A new European Central Bank communique titled “[O]n revisions to the Union crisis management framework”, provides a startling glimpse into how the Eurozone will proceed, in the event of another financial crisis. The paper advocates scrapping the government deposit guarantee and implementing Greek style capital controls in the event it deems a “bail-in” necessary.
ECB: Deposit Guarantees Won’t Stop a Bank Run
First noted by GoldCore.com, the 58 page document outlines the potential removal of the banking deposit guarantee, whereby the government effectively insures depositors’ money in the case of a bank failure or systemic crisis.
The report states it is the “opinion of the European Central Bank” that deposit guarantees are no longer needed, because even in the event of a failing bank “a substantial number of covered depositors might still withdraw their funds immediately in order to ensure uninterrupted access or because they have no faith in the guarantee scheme.”
Essentially, this says the general public have smartened up to the threats posed by the much maligned “bail-in”, and a bank run would still occur because citizens do not trust the government to look after their best interests.
And indeed they haven’t. After seeing how Greece was affected in 2015, TIME noted that due to capital controls “the daily lives of citizens and businesses come screeching to a halt”. There is little doubt that a bank run would occur at record speeds if another banking failure was imminent.
Government Will Decide What’s Best – Trust Us
Implementing another”bail-in” remains at the forefront of the ECB’s mind when it comes to crisis management — because almost inevitably, another large scale crisis will occur. In that case, the ECB paper attempts to sugar-coat a glaring crack in their process by saying “depositors should have access to an appropriate amount of their covered deposits to cover the cost of living within five working days of a request.”
This would mean access to your own money would be restricted, but because governments are such benevolent institutions who know what is best for you, the “appropriate amount” seems likely to be be determined by the ECB itself.
This drives home one of the central criticisms of faith-based credit systems like fiat money: a note of currency is only a promise to pay, not a guarantee. As such, similar to bitcoin and gold, the money held for you in the bank (or exchange or depository) is not actually yours if you rely on a central authority to receive it.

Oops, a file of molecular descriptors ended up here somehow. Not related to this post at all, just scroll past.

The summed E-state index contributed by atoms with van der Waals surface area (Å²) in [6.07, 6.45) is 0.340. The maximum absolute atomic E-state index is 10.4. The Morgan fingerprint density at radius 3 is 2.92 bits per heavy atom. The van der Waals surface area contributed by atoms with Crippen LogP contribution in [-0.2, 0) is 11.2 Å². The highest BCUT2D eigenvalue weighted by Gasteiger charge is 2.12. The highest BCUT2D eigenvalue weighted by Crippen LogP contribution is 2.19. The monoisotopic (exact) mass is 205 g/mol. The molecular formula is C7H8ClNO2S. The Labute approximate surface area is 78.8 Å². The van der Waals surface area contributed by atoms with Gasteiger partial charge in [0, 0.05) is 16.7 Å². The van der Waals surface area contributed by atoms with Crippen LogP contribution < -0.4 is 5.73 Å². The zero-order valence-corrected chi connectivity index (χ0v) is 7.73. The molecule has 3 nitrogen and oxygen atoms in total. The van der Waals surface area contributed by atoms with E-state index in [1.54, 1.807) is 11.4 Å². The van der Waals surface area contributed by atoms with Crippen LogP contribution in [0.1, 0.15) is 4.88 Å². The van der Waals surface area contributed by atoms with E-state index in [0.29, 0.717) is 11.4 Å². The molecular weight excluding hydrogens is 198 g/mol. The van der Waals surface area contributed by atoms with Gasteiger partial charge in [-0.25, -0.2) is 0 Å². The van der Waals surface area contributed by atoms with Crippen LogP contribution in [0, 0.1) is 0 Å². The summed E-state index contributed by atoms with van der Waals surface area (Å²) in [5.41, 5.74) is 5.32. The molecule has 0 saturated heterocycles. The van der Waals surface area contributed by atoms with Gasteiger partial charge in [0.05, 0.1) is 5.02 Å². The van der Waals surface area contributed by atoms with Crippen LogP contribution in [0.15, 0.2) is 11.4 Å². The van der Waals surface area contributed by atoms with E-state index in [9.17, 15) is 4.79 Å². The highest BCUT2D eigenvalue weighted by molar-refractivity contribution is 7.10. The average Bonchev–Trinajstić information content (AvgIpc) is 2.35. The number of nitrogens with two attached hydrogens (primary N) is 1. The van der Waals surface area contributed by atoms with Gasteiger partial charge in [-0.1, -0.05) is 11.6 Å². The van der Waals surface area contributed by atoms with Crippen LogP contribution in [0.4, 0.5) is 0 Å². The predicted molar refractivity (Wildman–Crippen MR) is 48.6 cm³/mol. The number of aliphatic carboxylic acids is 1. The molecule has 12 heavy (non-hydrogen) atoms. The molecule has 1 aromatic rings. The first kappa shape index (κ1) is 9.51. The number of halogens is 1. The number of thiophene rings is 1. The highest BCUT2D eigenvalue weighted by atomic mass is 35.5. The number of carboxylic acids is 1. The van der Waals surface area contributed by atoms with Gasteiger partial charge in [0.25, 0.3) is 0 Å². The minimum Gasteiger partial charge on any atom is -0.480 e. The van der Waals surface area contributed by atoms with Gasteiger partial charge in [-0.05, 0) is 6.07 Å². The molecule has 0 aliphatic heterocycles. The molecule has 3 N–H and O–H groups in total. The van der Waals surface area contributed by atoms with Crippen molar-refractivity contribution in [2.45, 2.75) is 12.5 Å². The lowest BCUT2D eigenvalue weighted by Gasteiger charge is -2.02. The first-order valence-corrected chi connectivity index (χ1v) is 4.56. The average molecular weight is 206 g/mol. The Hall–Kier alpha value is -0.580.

Can Bitcoin Defend Citizens Against a Bank Bail-In?
Greece learned this lesson the hard way, and although that crisis was perhaps only tangentially related to Bitcoin, it reinforced benefits of holding assets, like bitcoin or gold, outside of government control.
Greek citizens did come up with inventive methods to maintain their wealth, such as purchasing cars. But the physical limitations of transporting tangible goods across borders soon became apparent. It was widely noted during the BTC bear market of 2015 — when accusations of scams and Ponzi schemes were abundant — that bitcoin would be the perfect vehicle for maintaining wealth during a bail-in.
It becomes an interesting thought exercise to map how things could play out. Would money flow heavily into bitcoin before the crisis hit, acting as a canary in the proverbial coal mine? Would it begin in surrounding countries as they became jittery about their own situation, or would the use of bitcoin and other cryptocurrencies allow economies to continue operating whilst their banking debt and liquidity issues were repaired?
From there on, it becomes a question of: how does the ECB, or any other central authority, adapt to the use of decentralized cryptocurrencies? For Greek citizens in 2015, bitcoin was not yet mature enough.
But a few short years later, amidst an unprecedented boom in cryptocurrency, a much larger number of the European population know about the fundamental benefits of bitcoin — and they won’t be afraid to use it.
Is bitcoin ever a good place to park your wealth in a crisis? Let’s hear your thoughts.
Images via Pixabay, Wikimedia Commons